Digital Region started at the time that Openreach and their fibre roll-out was just a dream, but now in 2013 while Digital Region covers some 80% of premises in South Yorkshire it faces stiff competition from providers using the wholesale Openreach FTTC network and the cable operator Virgin Media.
In this landscape it should be no real surprise to hear that an operating loss of £14m was posted for the year ending 31st March 2012. We have known that Digital Region is looking for a new operator to takeover the network and thus remove the financial weight of running the network until it will return a profit. This process is apparently ongoing, and is expected to complete in early 2013.
"A total of 29 expressions of interest were received in the initial stage of the procurement process and we are now working with two shortlisted bidders in the final stage.
A world class superfast broadband infrastructure is now in place, and we’re working to ensure that the people and businesses of South Yorkshire benefit from the transformational potential it offers."Extract from Digital Region statement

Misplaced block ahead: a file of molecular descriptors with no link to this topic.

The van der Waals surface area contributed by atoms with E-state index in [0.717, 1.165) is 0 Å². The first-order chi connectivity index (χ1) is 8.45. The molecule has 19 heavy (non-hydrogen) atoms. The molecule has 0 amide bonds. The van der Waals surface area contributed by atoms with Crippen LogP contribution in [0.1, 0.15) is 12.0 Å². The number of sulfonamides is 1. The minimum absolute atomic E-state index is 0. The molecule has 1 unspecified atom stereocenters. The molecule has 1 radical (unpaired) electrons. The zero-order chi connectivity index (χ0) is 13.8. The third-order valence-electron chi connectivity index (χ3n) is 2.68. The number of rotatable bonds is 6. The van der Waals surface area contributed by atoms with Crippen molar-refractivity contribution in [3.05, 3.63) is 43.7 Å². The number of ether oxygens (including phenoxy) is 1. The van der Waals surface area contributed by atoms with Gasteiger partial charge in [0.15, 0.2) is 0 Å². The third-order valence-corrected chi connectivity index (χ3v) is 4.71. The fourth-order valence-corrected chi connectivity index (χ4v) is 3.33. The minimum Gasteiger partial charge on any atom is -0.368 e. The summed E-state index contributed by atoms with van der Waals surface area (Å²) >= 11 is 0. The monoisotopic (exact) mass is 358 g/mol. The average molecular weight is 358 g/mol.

Even in areas where Digital Region is competing with Openreach fibre services, the operator can sometimes offer faster speeds and is set to boost speeds further (as with all FTTC solutions distance to the cabinet is the key). A comment from littlebigone.com which is one of the more well known providers on the network sums the situation up nicely.
"There is significant cost associated with creating something as complex and cutting edge as Digital Region’s superfast internet infrastructure, and – thanks largely to European Union funding – more than 80 per cent of households and businesses in South Yorkshire now have access to some of the fastest and most resilient broadband connectivity available in the UK."Comment from littlebigone.com
Openreach has indicated its own fibre network has a 12 year pay back period, showing that Digital Region is likely to be some time away from making a true profit. Smaller altnet operators have managed this by only rolling out where clear demand has been shown, but this can result in patchy coverage, which was something that the Digital Region project was originally designed to avoid.
The project in South Yorkshire has been criticised for the halfway house approach that FTTC represents, but roll-out would have been slower and more costly if it had commercially deployed full FTTP. In Europe where local authorities have built their own full fibre networks, a similar sale to the private sector is not uncommon the question really is whether these deals represent good value for the tax payer.